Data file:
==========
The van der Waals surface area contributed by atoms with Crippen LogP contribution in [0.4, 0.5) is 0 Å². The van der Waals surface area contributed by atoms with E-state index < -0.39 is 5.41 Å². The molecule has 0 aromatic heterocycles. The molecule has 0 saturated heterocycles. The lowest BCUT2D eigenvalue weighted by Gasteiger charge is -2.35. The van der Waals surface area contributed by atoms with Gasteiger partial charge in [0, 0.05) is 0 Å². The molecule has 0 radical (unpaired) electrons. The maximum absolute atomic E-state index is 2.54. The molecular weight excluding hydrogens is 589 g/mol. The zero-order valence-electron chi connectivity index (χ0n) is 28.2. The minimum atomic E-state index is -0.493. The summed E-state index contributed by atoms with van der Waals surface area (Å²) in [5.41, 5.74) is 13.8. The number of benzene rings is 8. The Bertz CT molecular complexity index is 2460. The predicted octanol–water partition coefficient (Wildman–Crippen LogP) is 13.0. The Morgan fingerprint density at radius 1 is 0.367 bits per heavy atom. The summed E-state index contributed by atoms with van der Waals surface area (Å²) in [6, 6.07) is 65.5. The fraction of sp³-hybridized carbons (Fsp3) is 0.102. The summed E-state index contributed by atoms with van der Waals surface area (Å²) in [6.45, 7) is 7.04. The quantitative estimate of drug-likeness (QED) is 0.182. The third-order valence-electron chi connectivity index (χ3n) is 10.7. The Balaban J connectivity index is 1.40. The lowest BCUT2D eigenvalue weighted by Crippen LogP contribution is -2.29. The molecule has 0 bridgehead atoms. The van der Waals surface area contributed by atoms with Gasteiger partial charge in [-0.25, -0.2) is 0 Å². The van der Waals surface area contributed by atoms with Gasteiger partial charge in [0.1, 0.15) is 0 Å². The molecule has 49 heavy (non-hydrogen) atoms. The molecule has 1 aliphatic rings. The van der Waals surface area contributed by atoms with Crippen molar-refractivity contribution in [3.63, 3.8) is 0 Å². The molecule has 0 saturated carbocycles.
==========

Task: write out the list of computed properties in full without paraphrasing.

The van der Waals surface area contributed by atoms with Crippen LogP contribution in [0.4, 0.5) is 0 Å². The van der Waals surface area contributed by atoms with E-state index < -0.39 is 5.41 Å². The molecule has 0 aromatic heterocycles. The molecule has 0 saturated heterocycles. The lowest BCUT2D eigenvalue weighted by Gasteiger charge is -2.35. The van der Waals surface area contributed by atoms with Gasteiger partial charge in [0, 0.05) is 0 Å². The molecule has 0 radical (unpaired) electrons. The maximum absolute atomic E-state index is 2.54. The molecular weight excluding hydrogens is 589 g/mol. The zero-order valence-electron chi connectivity index (χ0n) is 28.2. The minimum atomic E-state index is -0.493. The summed E-state index contributed by atoms with van der Waals surface area (Å²) in [5.41, 5.74) is 13.8. The number of benzene rings is 8. The Bertz CT molecular complexity index is 2460. The predicted octanol–water partition coefficient (Wildman–Crippen LogP) is 13.0. The Morgan fingerprint density at radius 1 is 0.367 bits per heavy atom. The summed E-state index contributed by atoms with van der Waals surface area (Å²) in [6, 6.07) is 65.5. The fraction of sp³-hybridized carbons (Fsp3) is 0.102. The summed E-state index contributed by atoms with van der Waals surface area (Å²) in [6.45, 7) is 7.04. The quantitative estimate of drug-likeness (QED) is 0.182. The third-order valence-electron chi connectivity index (χ3n) is 10.7. The Balaban J connectivity index is 1.40. The lowest BCUT2D eigenvalue weighted by Crippen LogP contribution is -2.29. The molecule has 0 bridgehead atoms. The van der Waals surface area contributed by atoms with Gasteiger partial charge in [-0.25, -0.2) is 0 Å². The van der Waals surface area contributed by atoms with Gasteiger partial charge in [0.1, 0.15) is 0 Å². The molecule has 49 heavy (non-hydrogen) atoms. The molecule has 1 aliphatic rings. The van der Waals surface area contributed by atoms with Crippen molar-refractivity contribution in [3.63, 3.8) is 0 Å². The molecule has 0 saturated carbocycles.